Hollywood Fails to Make Progress in Hiring Women and Minority TV Directors

If not for Tyler Perry, minority male directors would have made no progress at all last TV season, Directors Guild of America study finds

There haven’t been many strides made in diversifying the directors’ pool in episodic television, according to the Directors Guild of America.

A new study released by the guild Wednesday found that the vast majority of episodic TV directors are white and male.

Also read: ‘The Flash’ and ‘Jane the Virgin’ Lead The CW’s Push for Diversity This Fall

Analyzing more than 3,500 episodes produced in the 2013-2014 network television season and the 2013 cable season, the guild found that white males directed 69 percent of all episodes, while minority males directed 17 percent. White women directed 12 percent of all episodes, while minority females directed just 2 percent.

That’s little change from the previous season, when 72 percent of episodes were directed by white males, 14 percent were directed by minority males, 12 percent were directed by white women and 2 percent were directed by minority women.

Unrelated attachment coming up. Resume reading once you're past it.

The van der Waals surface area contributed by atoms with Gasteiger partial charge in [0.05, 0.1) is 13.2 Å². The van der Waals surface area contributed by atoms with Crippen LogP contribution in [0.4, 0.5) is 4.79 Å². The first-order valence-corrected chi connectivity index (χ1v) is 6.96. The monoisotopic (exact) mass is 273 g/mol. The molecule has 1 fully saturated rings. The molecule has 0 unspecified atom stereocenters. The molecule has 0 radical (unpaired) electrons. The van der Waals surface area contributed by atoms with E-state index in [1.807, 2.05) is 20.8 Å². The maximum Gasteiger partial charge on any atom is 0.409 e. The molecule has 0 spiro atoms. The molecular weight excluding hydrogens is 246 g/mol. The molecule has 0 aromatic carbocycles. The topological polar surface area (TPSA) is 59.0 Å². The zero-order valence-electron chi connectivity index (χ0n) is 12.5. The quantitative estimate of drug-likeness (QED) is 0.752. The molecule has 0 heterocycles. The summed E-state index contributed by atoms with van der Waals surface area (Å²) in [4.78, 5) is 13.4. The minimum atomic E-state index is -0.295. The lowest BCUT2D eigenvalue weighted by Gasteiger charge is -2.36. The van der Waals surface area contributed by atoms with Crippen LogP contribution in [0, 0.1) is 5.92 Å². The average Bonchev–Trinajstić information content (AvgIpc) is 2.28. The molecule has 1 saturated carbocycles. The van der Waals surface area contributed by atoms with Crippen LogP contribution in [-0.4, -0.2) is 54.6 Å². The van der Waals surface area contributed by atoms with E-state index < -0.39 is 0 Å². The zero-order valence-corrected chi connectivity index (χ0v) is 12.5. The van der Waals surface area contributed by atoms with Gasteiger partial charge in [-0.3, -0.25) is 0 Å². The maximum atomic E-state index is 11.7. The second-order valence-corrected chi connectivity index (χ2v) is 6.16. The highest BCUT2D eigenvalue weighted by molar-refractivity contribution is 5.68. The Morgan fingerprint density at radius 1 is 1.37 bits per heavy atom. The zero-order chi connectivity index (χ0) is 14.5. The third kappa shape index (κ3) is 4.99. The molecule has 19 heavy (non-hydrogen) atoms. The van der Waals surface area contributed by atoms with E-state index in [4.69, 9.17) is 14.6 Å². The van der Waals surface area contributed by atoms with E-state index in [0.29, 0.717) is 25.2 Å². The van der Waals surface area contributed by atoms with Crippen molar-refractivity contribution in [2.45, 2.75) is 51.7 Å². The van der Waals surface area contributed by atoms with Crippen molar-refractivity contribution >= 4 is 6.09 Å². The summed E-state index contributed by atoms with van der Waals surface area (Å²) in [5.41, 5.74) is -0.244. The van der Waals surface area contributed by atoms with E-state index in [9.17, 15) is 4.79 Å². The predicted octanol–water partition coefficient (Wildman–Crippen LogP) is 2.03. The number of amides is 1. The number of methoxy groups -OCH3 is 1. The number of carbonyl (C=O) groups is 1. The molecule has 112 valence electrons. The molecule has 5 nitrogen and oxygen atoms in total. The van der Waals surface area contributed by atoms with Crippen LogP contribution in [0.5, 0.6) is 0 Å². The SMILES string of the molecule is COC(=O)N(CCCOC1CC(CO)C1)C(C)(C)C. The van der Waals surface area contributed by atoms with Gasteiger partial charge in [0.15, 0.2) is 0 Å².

Also read: ABC’s Diversity Push: Can It Put the Network Back on Top?

While the uptick in minority male directors might seem like a glimmer of hope, the guild found that the entirety of the uptick was due to the high number of episodes from a single director, Tyler Perry.

Series with a particular lack of diversity in directors — enough to earn back-to-back appearances on the guild’s “Worst Of” list — include “Bates Motel,” “Boardwalk Empire,” “It’s Always Sunny in Philadelphia,” “The Mindy Project” and “Workaholics.”

“Unfortunately, it can be shockingly difficult to convince the people who control hiring to make even small improvements to their hiring practices,” DGA president Paris Barclay said. “But the end result is something worth fighting for. This should matter to all of us, as a culture, as an industry, and as directors. People often say, ‘everybody is responsible for diversity,’ but in the end, that often means that nobody takes responsibility. It’s time for the people who make the hiring decisions – be they studios, networks, production companies, or individual producers – to stop making excuses, stop passing the buck, and start living up to the country’s promise and possibility by providing true equal opportunity.”

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